I was hiking down the main trail to the Fox River observation platform in the Hoover Forest Preserve (one of my favorite outdoor activities) near Yorkville just a couple of weeks ago in early October when I heard several unfamiliar calls emanating from the crowns of some tall white oak trees about half-way from the parking lot to the river. The calls were quite harsh like a quick “brrrr” sound that sounded very “woodpecker-ish” to me. I was not able to positively identify the calls though, so I got my cell phone out and accessed my trusty Merlin app and recorded the calls I was hearing. Merlin came back immediately with an ID: Red-headed Woodpecker. I thought “Of course! That makes perfect sense!” as I scanned the trees to get a glimpse of these beautiful birds. The Red-headed Woodpeckers were quite common in Aurora when I was growing up back in the 1960’s. They were the most common woodpecker I would see in that area in my youth. As time passed however, they became less and less common. Today, for me at least, seeing a Red-headed Woodpecker has become a “red-letter” occurrence worthy of celebration!
An Increasingly Rare Beauty
Seven of the seventeen species of woodpeckers indigenous to North America inhabit the State of Illinois. The Red-headed Woodpecker joins the Downy, Hairy, Red-bellied, and Pileated Woodpeckers, along with the Northern Flicker and Yellow-bellied Sapsucker to round out this list. Of all seven of these woodpecker species native to Illinois, only the Red-headed Woodpecker and the Northern Flicker are declining in numbers. Since the mid-1960’s, Red-headed Woodpecker numbers have declined over 50 percent according to the North American Breeding Bird Survey. As of today, Partners in Flight (a consortium of organizations dedicated to the preservation of birds) estimates there is a global breeding population of only 1.8 million Red-headed Woodpeckers, leading that organization to place them on their Yellow Watch List as a species to be specially monitored to prevent further decline. While their percentage decline in population is similar, Northern Flicker global populations are estimated at about 12 million birds, over ten times the population of Red-headed Woodpeckers, keeping the Flickers off the watch list.
Reasons for Decline
Reasons cited for the decline in numbers of Red-headed Woodpeckers include the decline of various nut-bearing trees, particularly beech and chestnut that are favored foods of the Red-headed Woodpeckers, and loss of breeding habitat in the form of dead and dying trees that were removed as part of forest management and urban beautification efforts. The Red-headed Woodpeckers prefer to nest in hollowed out sections of dead trees where they lay their eggs directly on the floor of the hollowed-out section. Both the male and female birds will help excavate the hollows in the trees. They will also use a natural hollow when available. They are one of the few woodpecker species that will use the same nesting hollow from year to year. Some authorities though, have noted that Red-headed Woodpeckers are quite nomadic and seeing them in a particular area one year is no guarantee they’ll be back the next year. Ah, the vagaries of nature!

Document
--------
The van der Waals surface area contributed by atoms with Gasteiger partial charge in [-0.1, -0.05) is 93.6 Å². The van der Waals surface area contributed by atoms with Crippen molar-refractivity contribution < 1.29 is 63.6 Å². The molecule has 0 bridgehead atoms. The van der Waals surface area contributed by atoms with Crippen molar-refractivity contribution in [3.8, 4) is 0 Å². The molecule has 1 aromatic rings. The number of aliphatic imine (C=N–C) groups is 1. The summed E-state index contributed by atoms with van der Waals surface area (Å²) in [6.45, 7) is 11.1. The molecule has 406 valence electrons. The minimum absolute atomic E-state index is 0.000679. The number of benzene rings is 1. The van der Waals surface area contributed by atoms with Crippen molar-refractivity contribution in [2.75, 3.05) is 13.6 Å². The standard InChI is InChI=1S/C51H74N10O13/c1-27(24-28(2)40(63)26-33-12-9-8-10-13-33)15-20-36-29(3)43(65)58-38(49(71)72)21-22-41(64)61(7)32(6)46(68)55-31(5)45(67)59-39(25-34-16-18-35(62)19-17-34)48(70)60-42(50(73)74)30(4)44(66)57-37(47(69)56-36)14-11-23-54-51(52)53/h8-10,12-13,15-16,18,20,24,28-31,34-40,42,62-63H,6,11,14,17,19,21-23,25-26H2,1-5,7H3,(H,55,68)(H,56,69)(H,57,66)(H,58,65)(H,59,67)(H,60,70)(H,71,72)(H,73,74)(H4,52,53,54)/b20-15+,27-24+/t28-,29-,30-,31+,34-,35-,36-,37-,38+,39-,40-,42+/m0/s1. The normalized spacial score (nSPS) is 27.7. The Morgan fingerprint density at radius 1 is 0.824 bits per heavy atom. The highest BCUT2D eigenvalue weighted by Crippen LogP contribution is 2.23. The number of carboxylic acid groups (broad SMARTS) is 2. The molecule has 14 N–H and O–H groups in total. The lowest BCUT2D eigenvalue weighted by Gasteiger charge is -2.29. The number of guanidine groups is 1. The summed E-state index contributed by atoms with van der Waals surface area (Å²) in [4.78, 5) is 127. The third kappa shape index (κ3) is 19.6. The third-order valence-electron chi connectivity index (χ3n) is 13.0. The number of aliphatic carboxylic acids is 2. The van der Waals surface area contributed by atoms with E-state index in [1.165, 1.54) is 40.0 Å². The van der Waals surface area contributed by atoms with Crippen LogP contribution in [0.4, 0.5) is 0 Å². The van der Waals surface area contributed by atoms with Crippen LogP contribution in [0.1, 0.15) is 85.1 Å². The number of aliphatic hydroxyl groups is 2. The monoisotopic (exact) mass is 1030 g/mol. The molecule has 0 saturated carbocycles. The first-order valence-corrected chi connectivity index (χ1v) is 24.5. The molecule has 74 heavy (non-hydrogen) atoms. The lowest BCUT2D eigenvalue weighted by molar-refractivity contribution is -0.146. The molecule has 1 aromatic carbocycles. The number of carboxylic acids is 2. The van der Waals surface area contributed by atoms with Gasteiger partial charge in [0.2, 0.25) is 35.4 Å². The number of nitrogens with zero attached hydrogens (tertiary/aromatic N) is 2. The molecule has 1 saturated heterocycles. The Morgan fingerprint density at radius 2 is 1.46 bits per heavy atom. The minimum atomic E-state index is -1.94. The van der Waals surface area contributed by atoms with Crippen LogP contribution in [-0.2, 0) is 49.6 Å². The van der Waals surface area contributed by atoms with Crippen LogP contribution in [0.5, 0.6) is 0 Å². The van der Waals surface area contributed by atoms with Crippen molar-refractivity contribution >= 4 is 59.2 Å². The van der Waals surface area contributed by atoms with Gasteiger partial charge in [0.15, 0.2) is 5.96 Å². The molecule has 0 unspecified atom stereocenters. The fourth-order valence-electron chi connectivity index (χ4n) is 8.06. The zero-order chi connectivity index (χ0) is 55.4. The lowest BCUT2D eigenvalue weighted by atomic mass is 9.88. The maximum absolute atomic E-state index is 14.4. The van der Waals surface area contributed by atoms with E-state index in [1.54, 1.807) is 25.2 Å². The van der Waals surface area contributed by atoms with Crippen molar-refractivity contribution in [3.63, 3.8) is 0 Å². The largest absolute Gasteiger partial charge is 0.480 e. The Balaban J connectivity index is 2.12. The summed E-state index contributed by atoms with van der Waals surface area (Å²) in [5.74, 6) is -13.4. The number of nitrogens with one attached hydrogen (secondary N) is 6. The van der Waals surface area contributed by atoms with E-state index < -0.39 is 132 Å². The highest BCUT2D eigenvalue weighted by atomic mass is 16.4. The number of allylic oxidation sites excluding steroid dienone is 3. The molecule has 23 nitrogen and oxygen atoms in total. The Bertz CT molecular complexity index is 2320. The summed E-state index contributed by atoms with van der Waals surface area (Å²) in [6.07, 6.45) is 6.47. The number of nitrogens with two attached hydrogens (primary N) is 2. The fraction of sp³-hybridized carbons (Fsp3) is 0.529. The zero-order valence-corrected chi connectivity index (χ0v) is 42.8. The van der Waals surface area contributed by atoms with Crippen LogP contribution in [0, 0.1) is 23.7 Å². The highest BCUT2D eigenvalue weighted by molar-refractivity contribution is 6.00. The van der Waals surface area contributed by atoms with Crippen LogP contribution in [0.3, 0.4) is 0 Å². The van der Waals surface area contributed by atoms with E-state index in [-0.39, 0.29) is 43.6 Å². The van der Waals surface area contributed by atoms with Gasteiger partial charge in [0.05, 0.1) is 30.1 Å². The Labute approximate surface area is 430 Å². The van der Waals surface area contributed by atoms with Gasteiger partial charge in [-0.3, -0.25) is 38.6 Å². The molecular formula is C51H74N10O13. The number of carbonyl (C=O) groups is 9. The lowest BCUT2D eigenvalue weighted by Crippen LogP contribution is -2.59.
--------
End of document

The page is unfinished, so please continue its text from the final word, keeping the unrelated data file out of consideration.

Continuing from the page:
In addition to eating nuts, during the warmer months they prefer to catch and eat flying insects on the wing. They are highly effective hunters and foragers and cache some of the food they find in hiding places under the bark of trees, and even under the shingles on the roofs of buildings, for later consumption. This year is a masting year for oak trees at the Hoover Forest Preserve and they are dropping bumper crops of acorns this autumn as a result. This may have been a helpful factor in my recent sightings of the beautiful birds in the preserve as acorns are one of the Red-headed Woodpeckers’ favorite foods.
Where to Look for Them
It has been noted that Red-headed Woodpeckers prefer spending their time in the upper reaches of the trees they forage in during the Fall season. This factor makes it more difficult for an observer to spot them, but the trees’ shedding their leaves as Fall progresses should help in that regard. It has also been reported that while Red-headed Woodpeckers prefer to inhabit upland forest areas during the spring, summer, and fall, they often move to bottomland hardwood forests along rivers as winter approaches. I hope the fact that the Red-headed Woodpeckers that I have been seeing near the river in the Hoover Forest Preserve isn’t an indicator of an early winter! I’m not ready for that yet!
Just in case if you happen to be out in a forested area along our beautiful Fox River in the next few weeks, keep your eyes and ears open to possibly catch a glimpse of a beautiful Red-headed Woodpecker. Until next month, enjoy the natural wonders our Fox River Valley provides.